Reply 18 - Posted by: Ribicon, 3/18/2018 1:30:44 PM     (No. 11575716)

"When the building´s on fire with children inside, would you go in?" Ask any fireman. The police and the sheriff´s officers, and their leaders, should hang their heads in shame.

A better question: "If you´re already inside and the shooting starts, and you´re carrying, would you defend yourself and others?" Absolutely, because the fight or flight response is engaged. Happens time and again when ordinary citizens defend themselves and others, but the leftist press prefers to reframe the question to imply that armed citizens are ineffective.

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Reply 19 - Posted by: Lte126, 3/18/2018 1:53:23 PM     (No. 11575744)

To a earlier post, as far as FD, you go in BECAUSE there may be someone in there. Even a vagrant in a abandoned building. Even our job is becoming pussified because they don’t want guys going inside abandoned building. They’re afraid someone may get hurt and then they would be criticized.

So yes. You go in. No matter what.

but all the training in the world can’t make a man out of a mouse.

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Reply 20 - Posted by: Maggie2u, 3/18/2018 2:01:47 PM     (No. 11575749)

I ask myself the question. Would I go in? Definitely if one of my grandchildren were in the building. So why not if it´s someone else´s grandchild? Is their life not as important to them as mine is to me? I hope I would have the courage to do it, even if unarmed.
Off topic, but one of the bravest things I have ever seen was during the takeover of the Breslan school in Russia in 2004. When the terrorists started blowing the school up and children were rushing from the building, the terrorists were shooting at them and police officers and soldiers ran out and threw themselves on top of the children to protect them. I have never forgotten that.

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Reply 21 - Posted by: justavoter, 3/18/2018 2:27:16 PM     (No. 11575775)

I have never been put into an "under fire" situation but I believe if I were a police office with the training they receive, I would no doubt go in. I only base that on what I know from the farm. I had a guy that wanted to ride my horse one day and he disregarded my instructions and just let the horse take off. As he came around the barn and have no control of the horse, he was headed toward a bunch of kids and I jumped in front of the horse, got control and stopped him. Someone asked how I had the courage to do that? I don´t know, all I knew was the horse had to be stopped before something really bad happened so I just did what I could.

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Reply 22 - Posted by: dvc, 3/18/2018 2:46:49 PM     (No. 11575793)

Yes. I lost a much beloved relative in overseas firefight a few years ago. I thought about his sacrifice, and I thought how should I honor him?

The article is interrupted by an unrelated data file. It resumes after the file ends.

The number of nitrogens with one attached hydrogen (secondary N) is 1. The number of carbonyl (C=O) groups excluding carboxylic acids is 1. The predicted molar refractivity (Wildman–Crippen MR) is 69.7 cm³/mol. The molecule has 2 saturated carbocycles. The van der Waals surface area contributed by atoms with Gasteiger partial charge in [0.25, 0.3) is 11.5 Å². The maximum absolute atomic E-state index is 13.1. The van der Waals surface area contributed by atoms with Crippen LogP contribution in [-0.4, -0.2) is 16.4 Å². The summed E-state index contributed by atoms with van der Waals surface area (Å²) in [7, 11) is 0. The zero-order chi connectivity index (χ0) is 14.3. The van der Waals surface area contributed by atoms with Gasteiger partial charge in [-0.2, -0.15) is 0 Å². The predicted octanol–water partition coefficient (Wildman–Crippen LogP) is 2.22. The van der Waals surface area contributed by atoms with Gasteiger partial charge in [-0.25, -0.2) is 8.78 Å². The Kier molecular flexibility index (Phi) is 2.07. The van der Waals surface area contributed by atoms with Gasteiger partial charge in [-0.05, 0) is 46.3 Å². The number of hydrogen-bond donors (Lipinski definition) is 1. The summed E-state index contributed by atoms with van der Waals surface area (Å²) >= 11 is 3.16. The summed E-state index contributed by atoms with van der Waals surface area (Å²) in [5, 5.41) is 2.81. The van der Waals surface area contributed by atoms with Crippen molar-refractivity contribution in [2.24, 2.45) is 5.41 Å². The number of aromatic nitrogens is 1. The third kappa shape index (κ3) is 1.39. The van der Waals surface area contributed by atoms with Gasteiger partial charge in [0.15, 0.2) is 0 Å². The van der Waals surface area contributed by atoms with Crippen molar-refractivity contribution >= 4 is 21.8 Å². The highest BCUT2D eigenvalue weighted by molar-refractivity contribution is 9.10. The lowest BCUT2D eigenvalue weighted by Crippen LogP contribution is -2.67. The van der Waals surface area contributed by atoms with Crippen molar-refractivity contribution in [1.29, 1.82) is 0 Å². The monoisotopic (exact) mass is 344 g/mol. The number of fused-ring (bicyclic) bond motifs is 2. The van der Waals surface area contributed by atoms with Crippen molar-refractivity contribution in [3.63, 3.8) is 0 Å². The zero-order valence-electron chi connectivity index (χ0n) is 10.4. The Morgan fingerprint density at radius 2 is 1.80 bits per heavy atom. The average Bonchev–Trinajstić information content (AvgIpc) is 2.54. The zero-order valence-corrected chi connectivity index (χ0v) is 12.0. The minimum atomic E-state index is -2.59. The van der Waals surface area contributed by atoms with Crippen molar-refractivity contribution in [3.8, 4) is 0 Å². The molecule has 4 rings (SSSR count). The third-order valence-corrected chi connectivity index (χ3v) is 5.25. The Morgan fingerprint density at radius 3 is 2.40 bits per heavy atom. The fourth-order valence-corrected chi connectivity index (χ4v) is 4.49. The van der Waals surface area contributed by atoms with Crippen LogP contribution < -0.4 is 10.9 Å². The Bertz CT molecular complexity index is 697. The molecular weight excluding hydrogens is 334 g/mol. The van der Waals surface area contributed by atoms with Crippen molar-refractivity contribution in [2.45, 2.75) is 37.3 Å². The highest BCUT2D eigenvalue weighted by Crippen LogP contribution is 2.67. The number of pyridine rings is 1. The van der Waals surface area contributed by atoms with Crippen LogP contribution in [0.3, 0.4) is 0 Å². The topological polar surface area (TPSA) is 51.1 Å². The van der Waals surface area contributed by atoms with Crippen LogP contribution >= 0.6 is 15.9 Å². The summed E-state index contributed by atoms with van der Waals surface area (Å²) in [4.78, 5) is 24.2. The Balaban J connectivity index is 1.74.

I carry a gun every day, have competed for over 30 years with a handgun, and have decided that I would make every effort to stop a violent madman from harming helpless people. I have the skills, I am armed and I think I have the will. Won´t be certain unless it happens. Hope to avoid it, but will not stand by or run away like the Broward Cowards.

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Reply 23 - Posted by: IdahoSky, 3/18/2018 2:58:23 PM     (No. 11575798)

No question. Children were dying.
What else could anyone with a shred of decency do?

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Reply 24 - Posted by: Ribald1, 3/18/2018 3:13:10 PM     (No. 11575809)

Is this part of the psychology behind the average liberals desire that people be unarmed? I do realize that only about a third of them want us disarmed in order to be able to rid themselves of us.
When TSHTF do they fear the coward´s thousand deaths if others, armed, take charge and resolve the problem?
Is this an attempt to avoid feeling ineffectual and weak?

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Reply 25 - Posted by: NYbob, 3/18/2018 3:21:58 PM     (No. 11575816)

This is a stupid question. Glenn sets up the extreme argument to excuse cowardly and stupid behavior of Broward county law enforcement. That preening punk sheriff should have spent more time training his officers and planning for emergency situations instead of picking out more stars for his fake military uniform.

What was Patterson doing before the shooting started? Wasn´t he on the lookout for a threat inside and outside the school? Cruz was a surprise to him? What a pathetic ´guard.´ He was armed, he was paid to provide security and be a guard. He didn´t do any part of his job. Pension? He ought to be prosecuted for manslaughter.